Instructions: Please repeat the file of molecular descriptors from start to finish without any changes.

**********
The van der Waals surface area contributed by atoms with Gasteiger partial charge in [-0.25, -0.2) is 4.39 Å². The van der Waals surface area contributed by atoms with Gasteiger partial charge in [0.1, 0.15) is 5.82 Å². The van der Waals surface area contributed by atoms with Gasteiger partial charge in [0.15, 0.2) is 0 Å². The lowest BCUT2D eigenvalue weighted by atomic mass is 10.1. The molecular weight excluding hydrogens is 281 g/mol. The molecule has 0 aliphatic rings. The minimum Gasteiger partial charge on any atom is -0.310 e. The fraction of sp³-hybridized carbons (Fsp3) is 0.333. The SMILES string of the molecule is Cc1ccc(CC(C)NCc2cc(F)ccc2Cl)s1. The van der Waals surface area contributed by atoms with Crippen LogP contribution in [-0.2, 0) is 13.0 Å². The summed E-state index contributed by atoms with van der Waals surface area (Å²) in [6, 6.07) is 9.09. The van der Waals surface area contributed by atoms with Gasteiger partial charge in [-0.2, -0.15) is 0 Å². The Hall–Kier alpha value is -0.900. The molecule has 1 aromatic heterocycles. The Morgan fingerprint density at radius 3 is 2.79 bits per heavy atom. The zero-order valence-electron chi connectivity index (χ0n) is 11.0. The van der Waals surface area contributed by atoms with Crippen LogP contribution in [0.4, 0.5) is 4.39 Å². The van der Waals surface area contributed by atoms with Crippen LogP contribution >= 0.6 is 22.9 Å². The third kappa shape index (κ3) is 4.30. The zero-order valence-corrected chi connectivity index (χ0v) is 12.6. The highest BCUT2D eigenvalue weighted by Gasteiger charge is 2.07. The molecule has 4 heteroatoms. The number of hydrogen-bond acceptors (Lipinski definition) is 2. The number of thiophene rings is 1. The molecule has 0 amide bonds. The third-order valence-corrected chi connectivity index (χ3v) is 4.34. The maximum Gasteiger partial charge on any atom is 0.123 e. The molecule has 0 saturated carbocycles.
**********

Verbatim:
The van der Waals surface area contributed by atoms with Gasteiger partial charge in [-0.25, -0.2) is 4.39 Å². The van der Waals surface area contributed by atoms with Gasteiger partial charge in [0.1, 0.15) is 5.82 Å². The van der Waals surface area contributed by atoms with Gasteiger partial charge in [0.15, 0.2) is 0 Å². The lowest BCUT2D eigenvalue weighted by atomic mass is 10.1. The molecular weight excluding hydrogens is 281 g/mol. The molecule has 0 aliphatic rings. The minimum Gasteiger partial charge on any atom is -0.310 e. The fraction of sp³-hybridized carbons (Fsp3) is 0.333. The SMILES string of the molecule is Cc1ccc(CC(C)NCc2cc(F)ccc2Cl)s1. The van der Waals surface area contributed by atoms with Crippen LogP contribution in [-0.2, 0) is 13.0 Å². The summed E-state index contributed by atoms with van der Waals surface area (Å²) in [6, 6.07) is 9.09. The van der Waals surface area contributed by atoms with Gasteiger partial charge in [-0.2, -0.15) is 0 Å². The Hall–Kier alpha value is -0.900. The molecule has 1 aromatic heterocycles. The Morgan fingerprint density at radius 3 is 2.79 bits per heavy atom. The zero-order valence-electron chi connectivity index (χ0n) is 11.0. The van der Waals surface area contributed by atoms with Crippen LogP contribution in [0.4, 0.5) is 4.39 Å². The van der Waals surface area contributed by atoms with Crippen LogP contribution >= 0.6 is 22.9 Å². The third kappa shape index (κ3) is 4.30. The zero-order valence-corrected chi connectivity index (χ0v) is 12.6. The highest BCUT2D eigenvalue weighted by Gasteiger charge is 2.07. The molecule has 4 heteroatoms. The number of hydrogen-bond acceptors (Lipinski definition) is 2. The number of thiophene rings is 1. The molecule has 0 amide bonds. The third-order valence-corrected chi connectivity index (χ3v) is 4.34. The maximum Gasteiger partial charge on any atom is 0.123 e. The molecule has 0 saturated carbocycles.